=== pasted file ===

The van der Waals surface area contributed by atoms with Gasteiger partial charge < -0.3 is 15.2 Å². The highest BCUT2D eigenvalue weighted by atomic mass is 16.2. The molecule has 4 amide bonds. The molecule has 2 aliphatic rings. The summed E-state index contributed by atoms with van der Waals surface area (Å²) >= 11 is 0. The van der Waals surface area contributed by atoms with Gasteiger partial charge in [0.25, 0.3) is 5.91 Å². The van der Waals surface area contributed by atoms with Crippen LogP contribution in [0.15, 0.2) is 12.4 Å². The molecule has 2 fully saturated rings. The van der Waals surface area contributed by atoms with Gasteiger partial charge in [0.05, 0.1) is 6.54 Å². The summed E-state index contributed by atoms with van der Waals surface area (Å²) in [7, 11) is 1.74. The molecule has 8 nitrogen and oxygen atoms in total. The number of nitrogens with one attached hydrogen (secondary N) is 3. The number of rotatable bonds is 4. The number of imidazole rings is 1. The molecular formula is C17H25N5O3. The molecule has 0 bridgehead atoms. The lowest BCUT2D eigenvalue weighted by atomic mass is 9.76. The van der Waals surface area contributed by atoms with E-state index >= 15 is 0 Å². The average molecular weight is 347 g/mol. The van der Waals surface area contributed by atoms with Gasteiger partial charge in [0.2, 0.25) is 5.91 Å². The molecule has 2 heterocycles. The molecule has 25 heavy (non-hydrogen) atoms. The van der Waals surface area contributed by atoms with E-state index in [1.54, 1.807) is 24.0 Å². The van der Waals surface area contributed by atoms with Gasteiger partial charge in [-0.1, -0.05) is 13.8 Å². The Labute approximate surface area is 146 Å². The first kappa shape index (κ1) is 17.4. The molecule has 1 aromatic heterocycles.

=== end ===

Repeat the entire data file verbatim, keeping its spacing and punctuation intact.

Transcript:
The van der Waals surface area contributed by atoms with Gasteiger partial charge < -0.3 is 15.2 Å². The highest BCUT2D eigenvalue weighted by atomic mass is 16.2. The molecule has 4 amide bonds. The molecule has 2 aliphatic rings. The summed E-state index contributed by atoms with van der Waals surface area (Å²) >= 11 is 0. The van der Waals surface area contributed by atoms with Gasteiger partial charge in [0.25, 0.3) is 5.91 Å². The van der Waals surface area contributed by atoms with Crippen LogP contribution in [0.15, 0.2) is 12.4 Å². The molecule has 2 fully saturated rings. The van der Waals surface area contributed by atoms with Gasteiger partial charge in [0.05, 0.1) is 6.54 Å². The summed E-state index contributed by atoms with van der Waals surface area (Å²) in [7, 11) is 1.74. The molecule has 8 nitrogen and oxygen atoms in total. The number of nitrogens with one attached hydrogen (secondary N) is 3. The number of rotatable bonds is 4. The number of imidazole rings is 1. The molecular formula is C17H25N5O3. The molecule has 0 bridgehead atoms. The lowest BCUT2D eigenvalue weighted by atomic mass is 9.76. The van der Waals surface area contributed by atoms with E-state index >= 15 is 0 Å². The average molecular weight is 347 g/mol. The van der Waals surface area contributed by atoms with Gasteiger partial charge in [0.2, 0.25) is 5.91 Å². The molecule has 2 heterocycles. The molecule has 25 heavy (non-hydrogen) atoms. The van der Waals surface area contributed by atoms with E-state index in [1.54, 1.807) is 24.0 Å². The van der Waals surface area contributed by atoms with Gasteiger partial charge in [-0.1, -0.05) is 13.8 Å². The Labute approximate surface area is 146 Å². The first kappa shape index (κ1) is 17.4. The molecule has 1 aromatic heterocycles.